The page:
October 25, 2018
By Charles Brown
If you know cash flow is already going to be a problem for the coming year, communicate early with your creditors. Many primary ag lenders spent the past few winters restructuring existing farm loans to stretch out principal payments and free depleted working capital. These same lenders might be reluctant to restructure loans anytime soon without a commitment from the borrower to improve their cash flow management to meet existing debt obligations.
Also, farms without access to typical operating loans should use caution before advancing family living- and farm-related expenses on credit cards or higher interest-bearing debt.
It could be well into the winter or spring months for corn and soybean futures prices to rebound along with significant basis improvement. Overcoming the fixed costs of commercial drying, shrink and storage costs might prove challenging. Adequate commercial storage space should be readily available at harvest, but basis improvement may be limited, especially for soybeans. Limitations of the fixed costs of commercial storage and accruing interest on existing debt, along with any short-term basis improvement, could negate potential for a positive net return to grain ownership.
Sell some assets to pay bills?
To liberate cash and possibly to meet loan obligations, some farmers may be entertaining the idea of selling some farm assets. Start by making a list of essential and nonessential assets. Many of us probably have assets that are no longer used, or maybe have become outdated for today’s farming operations. A few years ago, I visited with a farmer who decided to have a small farm auction, and he cleaned out his machine shed and the old fence row behind the barn. His neighbors stopped by and asked about renting his farm; they thought he was selling out.
When making the decision on what to sell, be careful about selling productive assets. Those assets that are producing the income for the farming operation should not be the assets sold. That doesn’t mean we can’t look at alternatives. Maybe at today’s commodity prices we can’t justify owning a combine that is used just a few weeks a year. Hiring someone to custom-combine your crops might be a better financial alternative.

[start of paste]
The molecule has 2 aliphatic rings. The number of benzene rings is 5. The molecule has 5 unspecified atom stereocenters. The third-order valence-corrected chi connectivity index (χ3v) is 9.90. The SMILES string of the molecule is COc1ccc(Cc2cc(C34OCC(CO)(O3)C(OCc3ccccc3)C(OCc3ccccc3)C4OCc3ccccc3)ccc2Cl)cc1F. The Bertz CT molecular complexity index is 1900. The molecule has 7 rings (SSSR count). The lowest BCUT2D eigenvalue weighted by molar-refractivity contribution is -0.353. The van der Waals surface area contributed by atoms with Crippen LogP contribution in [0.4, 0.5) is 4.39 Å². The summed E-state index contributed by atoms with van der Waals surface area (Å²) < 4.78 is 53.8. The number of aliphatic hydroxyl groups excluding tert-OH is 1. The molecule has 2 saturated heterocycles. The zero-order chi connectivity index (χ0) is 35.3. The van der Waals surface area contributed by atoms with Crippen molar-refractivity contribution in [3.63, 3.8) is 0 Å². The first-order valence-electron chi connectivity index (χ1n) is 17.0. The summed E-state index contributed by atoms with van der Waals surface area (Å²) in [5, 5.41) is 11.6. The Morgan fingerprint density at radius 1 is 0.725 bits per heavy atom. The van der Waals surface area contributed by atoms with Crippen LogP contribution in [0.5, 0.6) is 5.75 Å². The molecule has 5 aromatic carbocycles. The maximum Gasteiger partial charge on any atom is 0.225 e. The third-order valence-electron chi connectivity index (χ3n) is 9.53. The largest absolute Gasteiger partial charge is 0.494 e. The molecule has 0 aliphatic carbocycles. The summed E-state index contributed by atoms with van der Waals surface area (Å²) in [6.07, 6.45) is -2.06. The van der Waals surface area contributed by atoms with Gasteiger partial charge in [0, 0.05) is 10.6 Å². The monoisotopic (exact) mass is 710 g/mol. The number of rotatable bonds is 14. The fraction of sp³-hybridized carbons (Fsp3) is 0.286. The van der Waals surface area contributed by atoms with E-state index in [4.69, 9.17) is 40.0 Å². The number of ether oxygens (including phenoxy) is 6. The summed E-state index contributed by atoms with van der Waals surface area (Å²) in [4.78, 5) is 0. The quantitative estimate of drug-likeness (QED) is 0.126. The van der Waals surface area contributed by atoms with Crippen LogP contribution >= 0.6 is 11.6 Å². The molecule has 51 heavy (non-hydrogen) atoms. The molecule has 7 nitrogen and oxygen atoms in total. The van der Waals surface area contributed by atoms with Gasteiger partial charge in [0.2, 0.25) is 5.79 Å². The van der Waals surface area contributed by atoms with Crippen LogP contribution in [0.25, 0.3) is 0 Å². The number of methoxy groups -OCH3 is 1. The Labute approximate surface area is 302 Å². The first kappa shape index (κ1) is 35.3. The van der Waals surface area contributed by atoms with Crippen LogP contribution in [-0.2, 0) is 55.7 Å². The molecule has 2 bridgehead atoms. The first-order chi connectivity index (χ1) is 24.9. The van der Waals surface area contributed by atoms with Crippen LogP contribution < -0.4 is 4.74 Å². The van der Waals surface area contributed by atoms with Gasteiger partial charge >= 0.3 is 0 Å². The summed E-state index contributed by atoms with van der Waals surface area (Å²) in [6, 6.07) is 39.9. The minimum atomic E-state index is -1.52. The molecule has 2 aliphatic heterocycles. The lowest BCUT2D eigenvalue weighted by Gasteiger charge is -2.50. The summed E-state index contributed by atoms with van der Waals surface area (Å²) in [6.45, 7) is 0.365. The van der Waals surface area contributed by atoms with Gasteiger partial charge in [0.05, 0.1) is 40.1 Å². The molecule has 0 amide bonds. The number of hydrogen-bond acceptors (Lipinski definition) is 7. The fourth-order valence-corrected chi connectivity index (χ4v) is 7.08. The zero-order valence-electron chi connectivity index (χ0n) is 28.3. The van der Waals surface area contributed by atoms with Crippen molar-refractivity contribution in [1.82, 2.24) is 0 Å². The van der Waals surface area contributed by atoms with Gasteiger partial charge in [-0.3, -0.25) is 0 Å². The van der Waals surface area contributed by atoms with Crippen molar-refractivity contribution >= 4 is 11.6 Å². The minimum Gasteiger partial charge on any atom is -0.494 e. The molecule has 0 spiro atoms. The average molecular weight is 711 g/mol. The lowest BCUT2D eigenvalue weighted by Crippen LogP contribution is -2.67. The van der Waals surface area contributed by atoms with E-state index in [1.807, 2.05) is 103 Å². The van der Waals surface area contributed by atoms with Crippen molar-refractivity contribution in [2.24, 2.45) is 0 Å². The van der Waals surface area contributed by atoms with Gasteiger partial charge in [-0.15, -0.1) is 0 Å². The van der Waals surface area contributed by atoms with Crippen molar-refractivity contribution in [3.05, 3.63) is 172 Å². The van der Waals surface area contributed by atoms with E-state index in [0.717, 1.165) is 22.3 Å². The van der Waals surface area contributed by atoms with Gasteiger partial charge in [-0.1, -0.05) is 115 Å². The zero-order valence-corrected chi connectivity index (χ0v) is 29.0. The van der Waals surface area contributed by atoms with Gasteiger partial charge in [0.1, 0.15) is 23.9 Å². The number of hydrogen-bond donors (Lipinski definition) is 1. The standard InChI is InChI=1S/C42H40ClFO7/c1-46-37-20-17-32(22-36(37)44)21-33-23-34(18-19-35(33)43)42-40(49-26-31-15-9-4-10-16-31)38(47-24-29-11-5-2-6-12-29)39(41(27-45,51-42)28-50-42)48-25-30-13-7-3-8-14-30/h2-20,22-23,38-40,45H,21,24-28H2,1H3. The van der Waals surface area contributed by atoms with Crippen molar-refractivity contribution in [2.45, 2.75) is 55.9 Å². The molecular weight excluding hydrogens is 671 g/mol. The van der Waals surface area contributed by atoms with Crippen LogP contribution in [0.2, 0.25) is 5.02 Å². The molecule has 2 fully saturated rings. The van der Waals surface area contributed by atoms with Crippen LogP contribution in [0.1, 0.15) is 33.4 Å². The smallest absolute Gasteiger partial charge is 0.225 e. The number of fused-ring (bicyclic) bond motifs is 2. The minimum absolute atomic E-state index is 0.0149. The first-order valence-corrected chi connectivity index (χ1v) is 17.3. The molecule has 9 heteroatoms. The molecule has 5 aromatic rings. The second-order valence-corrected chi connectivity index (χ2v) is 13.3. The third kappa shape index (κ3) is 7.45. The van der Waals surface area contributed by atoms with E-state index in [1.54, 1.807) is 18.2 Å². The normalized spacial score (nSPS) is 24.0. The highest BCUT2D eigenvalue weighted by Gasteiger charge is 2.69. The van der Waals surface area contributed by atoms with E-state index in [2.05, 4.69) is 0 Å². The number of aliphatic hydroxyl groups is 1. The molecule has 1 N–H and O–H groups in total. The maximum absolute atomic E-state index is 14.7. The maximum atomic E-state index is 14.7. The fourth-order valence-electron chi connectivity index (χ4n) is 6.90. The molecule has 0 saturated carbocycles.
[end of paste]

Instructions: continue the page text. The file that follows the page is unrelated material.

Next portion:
Consider tax implications
Beware of tax consequences when selling assets. In the case of selling farm machinery, the recapture of depreciation is ordinary gain, not capital gain. The difference is that ordinary gain is taxed at whatever tax bracket the taxpayer falls into. Capital gain has a maximum rate of 0%,15% or 20%, depending on the taxable income of the taxpayer.
Let’s use the example of a combine that was purchased in 2010 for $200,000, is now fully depreciated and has a $0 basis. If that combine is sold in 2018 for $100,000, then that income is all ordinary gain and subject to the same income tax percentage as the other farm income. That sale is not subject to self-employment tax.
A change in the tax laws for 2018 is the 199a deduction. This deduction can become very complex, but in general, a farmer will get to reduce his or her farm income — Schedule F — by 20%. Ordinary gain from the sale of machinery is included in the calculation as farm income, but not capital gain. This is simplifying a very complex portion of the tax code, so check with your income tax preparer in advance.
Check with your advisers
If assets have liens against them, make sure to visit with your lender before selling the assets. Make arrangements to have a portion of the income from the sale set aside to cover the income tax obligations. You don’t want to be in the position of having all the proceeds go to the lender and left with no money to pay the income taxes.
Each farm situation is different, so always visit with your accountant and/or income tax preparer to determine the tax consequences before making a sale. You don’t want to have any surprises after the fact that you sold farm assets.
A great resource for farm income tax information is the ISU Center for Agricultural Law and Taxation website, calt.iastate.edu.
Brown is an Iowa State University Extension and Outreach farm management specialist. He can be reached at [email protected].
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